Cosmetically, the sunglass frame should balance the child’s face. Approximately one-third of the face should be visible above the upper rim, the sunglass frame should cover one-third of the face and one-third of the child’s face should be visible below the sunglass lower rims.
The sunglass frame should be as wide as the widest part of the face. If the sunglass is too narrow, it will look too small, not offer adequate sun protection and the face will appear too full. A sunglass frame that is too wide may be uncomfortable, make a narrow face appear narrower and overwhelm small features
Lens colour and type
Because of its absorptive effect on blue light and ultra violet (UV) radiation, brown lenses also are beneficial. As more research documents the damaging effects of blue light, the need for a brown lens becomes increasingly evident. Children at higher risk for macular degeneration (parents with family history) may also benefit from a golden-brown photochromic lens. An absorptive value of at least 70 percent is also recommended for all brown lenses used on children. Grey lenses offer better colour discrimination than brown coloured lenses … and UV their absorption is close to that of brown lenses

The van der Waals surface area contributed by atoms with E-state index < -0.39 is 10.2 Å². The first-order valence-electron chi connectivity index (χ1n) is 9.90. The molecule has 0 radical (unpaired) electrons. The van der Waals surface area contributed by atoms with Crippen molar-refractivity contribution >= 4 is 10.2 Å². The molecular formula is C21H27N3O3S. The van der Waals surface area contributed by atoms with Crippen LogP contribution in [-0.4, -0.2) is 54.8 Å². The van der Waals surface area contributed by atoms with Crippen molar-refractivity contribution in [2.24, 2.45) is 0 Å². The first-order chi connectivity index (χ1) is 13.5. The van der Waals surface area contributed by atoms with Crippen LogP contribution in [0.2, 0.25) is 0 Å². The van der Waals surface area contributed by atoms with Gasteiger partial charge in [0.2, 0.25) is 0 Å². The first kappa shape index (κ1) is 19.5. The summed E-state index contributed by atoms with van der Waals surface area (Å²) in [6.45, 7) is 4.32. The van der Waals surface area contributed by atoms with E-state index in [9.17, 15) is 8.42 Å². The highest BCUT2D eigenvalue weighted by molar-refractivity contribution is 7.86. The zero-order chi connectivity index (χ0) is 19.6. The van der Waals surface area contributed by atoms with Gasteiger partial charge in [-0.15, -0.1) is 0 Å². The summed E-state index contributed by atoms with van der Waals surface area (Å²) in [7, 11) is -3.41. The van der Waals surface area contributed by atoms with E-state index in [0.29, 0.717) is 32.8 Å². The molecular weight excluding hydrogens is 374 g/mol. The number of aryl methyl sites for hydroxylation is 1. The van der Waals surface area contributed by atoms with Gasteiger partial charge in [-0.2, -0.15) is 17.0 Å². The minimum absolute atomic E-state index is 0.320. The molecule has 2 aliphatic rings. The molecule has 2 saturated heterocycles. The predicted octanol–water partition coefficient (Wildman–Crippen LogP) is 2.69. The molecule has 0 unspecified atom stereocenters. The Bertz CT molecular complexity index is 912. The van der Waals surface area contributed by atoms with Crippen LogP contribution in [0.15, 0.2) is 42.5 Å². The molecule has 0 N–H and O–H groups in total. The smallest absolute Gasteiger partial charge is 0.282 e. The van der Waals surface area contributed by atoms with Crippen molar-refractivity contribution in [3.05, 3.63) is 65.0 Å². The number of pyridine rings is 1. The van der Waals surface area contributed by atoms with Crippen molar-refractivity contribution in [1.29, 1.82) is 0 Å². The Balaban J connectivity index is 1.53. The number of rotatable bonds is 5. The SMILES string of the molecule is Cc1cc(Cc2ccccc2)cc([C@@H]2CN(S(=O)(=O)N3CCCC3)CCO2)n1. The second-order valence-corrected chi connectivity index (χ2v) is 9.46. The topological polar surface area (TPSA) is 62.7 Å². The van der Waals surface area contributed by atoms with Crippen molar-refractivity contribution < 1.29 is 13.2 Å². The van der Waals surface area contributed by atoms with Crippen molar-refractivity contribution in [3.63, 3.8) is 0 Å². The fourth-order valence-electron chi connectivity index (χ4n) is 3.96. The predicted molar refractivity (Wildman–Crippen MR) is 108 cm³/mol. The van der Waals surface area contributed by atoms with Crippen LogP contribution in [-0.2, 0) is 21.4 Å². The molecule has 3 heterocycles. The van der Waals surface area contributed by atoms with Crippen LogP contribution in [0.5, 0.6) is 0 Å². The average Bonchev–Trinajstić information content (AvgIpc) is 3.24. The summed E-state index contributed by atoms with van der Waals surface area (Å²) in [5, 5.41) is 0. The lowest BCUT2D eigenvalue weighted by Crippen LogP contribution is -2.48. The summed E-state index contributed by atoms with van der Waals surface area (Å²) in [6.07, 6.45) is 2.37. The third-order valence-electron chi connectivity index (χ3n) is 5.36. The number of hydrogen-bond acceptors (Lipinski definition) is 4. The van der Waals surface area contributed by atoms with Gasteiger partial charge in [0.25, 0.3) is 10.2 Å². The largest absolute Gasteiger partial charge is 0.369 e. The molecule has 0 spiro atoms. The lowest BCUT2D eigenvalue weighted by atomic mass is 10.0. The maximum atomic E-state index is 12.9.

Photochromic lenses present the most practical and least obstructive method of protecting young eyes during the course of a normal day. On a dull day, they will absorb the less obvious radiation … and when the sun comes out, the lenses will darken as the intensity of light – and consequently UV radiation – increases. Children will not normally change their regular eyewear to prescription sunglasses as the events of the day change – and so photochromic lenses will offer the best practical solution to sun eye protection.